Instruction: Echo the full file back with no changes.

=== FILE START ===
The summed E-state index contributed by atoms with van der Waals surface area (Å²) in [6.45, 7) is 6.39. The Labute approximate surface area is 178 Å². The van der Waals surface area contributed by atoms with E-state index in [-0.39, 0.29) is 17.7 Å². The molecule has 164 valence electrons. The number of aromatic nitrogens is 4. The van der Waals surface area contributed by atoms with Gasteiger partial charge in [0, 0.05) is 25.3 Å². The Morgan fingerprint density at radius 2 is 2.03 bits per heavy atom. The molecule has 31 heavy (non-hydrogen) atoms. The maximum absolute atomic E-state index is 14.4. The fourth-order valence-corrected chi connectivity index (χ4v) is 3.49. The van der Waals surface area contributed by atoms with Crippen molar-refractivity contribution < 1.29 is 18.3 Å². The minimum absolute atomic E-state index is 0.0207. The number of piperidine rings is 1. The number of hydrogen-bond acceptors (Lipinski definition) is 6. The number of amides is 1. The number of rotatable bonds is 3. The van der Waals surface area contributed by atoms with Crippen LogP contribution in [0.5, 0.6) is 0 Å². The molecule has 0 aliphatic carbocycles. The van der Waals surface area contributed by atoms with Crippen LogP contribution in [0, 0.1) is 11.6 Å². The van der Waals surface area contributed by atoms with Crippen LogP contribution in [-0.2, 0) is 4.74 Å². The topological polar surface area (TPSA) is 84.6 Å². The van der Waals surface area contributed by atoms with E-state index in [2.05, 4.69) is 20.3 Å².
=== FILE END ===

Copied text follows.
The summed E-state index contributed by atoms with van der Waals surface area (Å²) in [6.45, 7) is 6.39. The Labute approximate surface area is 178 Å². The van der Waals surface area contributed by atoms with E-state index in [-0.39, 0.29) is 17.7 Å². The molecule has 164 valence electrons. The number of aromatic nitrogens is 4. The van der Waals surface area contributed by atoms with Gasteiger partial charge in [0, 0.05) is 25.3 Å². The Morgan fingerprint density at radius 2 is 2.03 bits per heavy atom. The molecule has 31 heavy (non-hydrogen) atoms. The maximum absolute atomic E-state index is 14.4. The fourth-order valence-corrected chi connectivity index (χ4v) is 3.49. The van der Waals surface area contributed by atoms with Crippen molar-refractivity contribution < 1.29 is 18.3 Å². The minimum absolute atomic E-state index is 0.0207. The number of piperidine rings is 1. The number of hydrogen-bond acceptors (Lipinski definition) is 6. The number of amides is 1. The number of rotatable bonds is 3. The van der Waals surface area contributed by atoms with Crippen LogP contribution in [0.5, 0.6) is 0 Å². The molecule has 0 aliphatic carbocycles. The van der Waals surface area contributed by atoms with Crippen LogP contribution in [0, 0.1) is 11.6 Å². The van der Waals surface area contributed by atoms with Crippen LogP contribution in [-0.2, 0) is 4.74 Å². The topological polar surface area (TPSA) is 84.6 Å². The van der Waals surface area contributed by atoms with E-state index in [2.05, 4.69) is 20.3 Å².